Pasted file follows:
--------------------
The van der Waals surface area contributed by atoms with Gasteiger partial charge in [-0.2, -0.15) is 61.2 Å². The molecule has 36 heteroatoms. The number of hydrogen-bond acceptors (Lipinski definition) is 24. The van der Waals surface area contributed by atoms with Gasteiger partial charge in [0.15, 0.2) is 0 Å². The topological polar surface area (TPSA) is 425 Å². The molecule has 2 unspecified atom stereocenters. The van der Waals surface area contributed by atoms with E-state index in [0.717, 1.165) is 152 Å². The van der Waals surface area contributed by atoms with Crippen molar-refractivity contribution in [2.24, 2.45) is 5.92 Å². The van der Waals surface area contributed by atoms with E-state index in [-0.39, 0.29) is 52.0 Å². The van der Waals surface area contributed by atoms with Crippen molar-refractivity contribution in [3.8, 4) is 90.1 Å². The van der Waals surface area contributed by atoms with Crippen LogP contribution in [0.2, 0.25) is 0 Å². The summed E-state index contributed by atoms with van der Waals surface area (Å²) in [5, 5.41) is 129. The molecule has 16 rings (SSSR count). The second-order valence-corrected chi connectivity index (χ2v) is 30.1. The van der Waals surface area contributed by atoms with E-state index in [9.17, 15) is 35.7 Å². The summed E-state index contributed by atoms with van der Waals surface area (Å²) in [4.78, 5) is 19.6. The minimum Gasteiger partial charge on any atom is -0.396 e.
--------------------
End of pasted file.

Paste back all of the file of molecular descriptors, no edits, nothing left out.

The van der Waals surface area contributed by atoms with Gasteiger partial charge in [-0.2, -0.15) is 61.2 Å². The molecule has 36 heteroatoms. The number of hydrogen-bond acceptors (Lipinski definition) is 24. The van der Waals surface area contributed by atoms with Gasteiger partial charge in [0.15, 0.2) is 0 Å². The topological polar surface area (TPSA) is 425 Å². The molecule has 2 unspecified atom stereocenters. The van der Waals surface area contributed by atoms with E-state index in [0.717, 1.165) is 152 Å². The van der Waals surface area contributed by atoms with Crippen molar-refractivity contribution in [2.24, 2.45) is 5.92 Å². The van der Waals surface area contributed by atoms with E-state index in [-0.39, 0.29) is 52.0 Å². The van der Waals surface area contributed by atoms with Crippen molar-refractivity contribution in [3.8, 4) is 90.1 Å². The van der Waals surface area contributed by atoms with Crippen LogP contribution in [0.2, 0.25) is 0 Å². The summed E-state index contributed by atoms with van der Waals surface area (Å²) in [5, 5.41) is 129. The molecule has 16 rings (SSSR count). The second-order valence-corrected chi connectivity index (χ2v) is 30.1. The van der Waals surface area contributed by atoms with E-state index in [9.17, 15) is 35.7 Å². The summed E-state index contributed by atoms with van der Waals surface area (Å²) in [4.78, 5) is 19.6. The minimum Gasteiger partial charge on any atom is -0.396 e.